My Husband’s ALS Progression Takes Us Into Another Season of Life

Kristin Neva avatar

by Kristin Neva |

Share this article:

Share article via email
main graphic for

A couple weeks ago, when my husband, Todd, told me he wasn’t going to attend our kids’ end-of-the-year events at school — including our son’s band concert and our daughter’s choir concert and dance recital — it was a reality check for me about where we are in this ALS journey. We’ve been through many stages of disability and ALS progression since Todd’s diagnosis nearly 12 years ago.

Initially, Todd just had a weak arm. The diagnosis was hard emotionally, but on a practical level, daily life was normal. We tried to squeeze in experiences before life got hard functionally. We took the kids on vacation to California and went to Disneyland. We knew it would be much more difficult to travel once Todd lost his ability to walk.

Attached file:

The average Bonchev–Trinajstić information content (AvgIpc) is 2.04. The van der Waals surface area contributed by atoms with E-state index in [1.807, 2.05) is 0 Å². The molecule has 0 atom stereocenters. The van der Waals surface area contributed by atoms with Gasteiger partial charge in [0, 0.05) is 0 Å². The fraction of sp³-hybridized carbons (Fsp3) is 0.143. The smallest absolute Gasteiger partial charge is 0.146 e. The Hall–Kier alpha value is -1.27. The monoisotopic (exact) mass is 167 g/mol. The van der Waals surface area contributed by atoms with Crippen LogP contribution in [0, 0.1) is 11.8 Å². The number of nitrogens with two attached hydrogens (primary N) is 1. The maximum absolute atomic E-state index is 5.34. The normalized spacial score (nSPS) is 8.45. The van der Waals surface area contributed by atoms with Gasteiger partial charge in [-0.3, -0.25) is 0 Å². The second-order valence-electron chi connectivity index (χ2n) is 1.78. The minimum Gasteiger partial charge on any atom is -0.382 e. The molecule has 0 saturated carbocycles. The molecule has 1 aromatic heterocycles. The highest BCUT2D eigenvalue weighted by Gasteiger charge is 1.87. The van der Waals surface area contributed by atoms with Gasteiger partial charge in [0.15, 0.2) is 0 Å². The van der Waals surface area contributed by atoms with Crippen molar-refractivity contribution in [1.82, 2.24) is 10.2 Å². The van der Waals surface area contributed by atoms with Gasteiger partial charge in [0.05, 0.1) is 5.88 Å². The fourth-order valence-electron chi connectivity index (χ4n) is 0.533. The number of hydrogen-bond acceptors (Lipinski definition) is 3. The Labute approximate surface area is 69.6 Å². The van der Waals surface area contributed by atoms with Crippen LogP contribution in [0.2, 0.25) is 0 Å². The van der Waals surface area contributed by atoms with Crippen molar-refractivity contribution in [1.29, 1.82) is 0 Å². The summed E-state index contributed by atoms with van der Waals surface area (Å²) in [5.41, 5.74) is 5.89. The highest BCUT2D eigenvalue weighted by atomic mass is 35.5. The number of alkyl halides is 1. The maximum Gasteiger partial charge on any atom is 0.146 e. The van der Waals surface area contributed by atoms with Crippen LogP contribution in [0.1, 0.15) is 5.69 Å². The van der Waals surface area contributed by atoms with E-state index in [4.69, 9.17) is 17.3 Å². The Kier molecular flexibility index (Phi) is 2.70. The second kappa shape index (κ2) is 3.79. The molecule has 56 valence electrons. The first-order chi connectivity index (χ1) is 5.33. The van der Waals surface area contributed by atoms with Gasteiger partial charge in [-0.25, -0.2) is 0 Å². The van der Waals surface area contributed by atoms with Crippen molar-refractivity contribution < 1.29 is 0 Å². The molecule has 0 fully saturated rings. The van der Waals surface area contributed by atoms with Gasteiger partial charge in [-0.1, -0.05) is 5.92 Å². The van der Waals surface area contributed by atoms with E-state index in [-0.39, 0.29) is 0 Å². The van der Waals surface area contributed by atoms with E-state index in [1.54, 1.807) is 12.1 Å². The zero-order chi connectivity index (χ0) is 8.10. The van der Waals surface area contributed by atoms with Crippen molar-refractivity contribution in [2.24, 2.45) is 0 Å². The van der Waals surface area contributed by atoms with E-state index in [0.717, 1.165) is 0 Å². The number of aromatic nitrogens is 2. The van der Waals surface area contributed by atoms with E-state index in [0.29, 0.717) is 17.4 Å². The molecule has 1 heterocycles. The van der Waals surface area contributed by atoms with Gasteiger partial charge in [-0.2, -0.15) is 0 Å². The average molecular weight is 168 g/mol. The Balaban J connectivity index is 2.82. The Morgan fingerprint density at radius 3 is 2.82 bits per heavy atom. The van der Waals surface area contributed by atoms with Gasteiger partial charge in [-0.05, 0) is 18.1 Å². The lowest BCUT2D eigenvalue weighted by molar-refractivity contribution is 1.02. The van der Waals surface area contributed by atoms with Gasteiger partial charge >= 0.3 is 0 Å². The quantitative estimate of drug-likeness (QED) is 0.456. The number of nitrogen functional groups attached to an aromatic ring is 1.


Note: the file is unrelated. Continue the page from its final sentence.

As ALS progression continued, we fought for normalcy. I look back and marvel at the lengths we went to in order to do things healthy people take for granted.

Recommended Reading
Cellenkos cleared for CK0803 study | ALS News Today | illustration of medicine bottle labeled clinical trials

Patient Dosing Starts in Phase 2 Clinical Trial of Oral SAR443820

When Todd’s legs were getting weak and he used a power scooter to get around outdoors, we wanted to go to the county fair with the kids. I drove his scooter up a steep ramp into the back of Todd’s truck so we could bring it with us.

After Todd’s legs were much weaker, and before we had a wheelchair-accessible van, we went out with a manual wheelchair. Todd could get out of his new power wheelchair using the elevate function and plop himself into the passenger seat of our minivan. When we got to our destination, he could get out of the van and plop down into the manual wheelchair. But he needed more help than I could provide to transfer out of the wheelchair and back into the minivan. We’d go to a restaurant or a hockey game, and when we were ready to leave, I’d survey the crowd and pick out a strong-looking guy with a friendly face.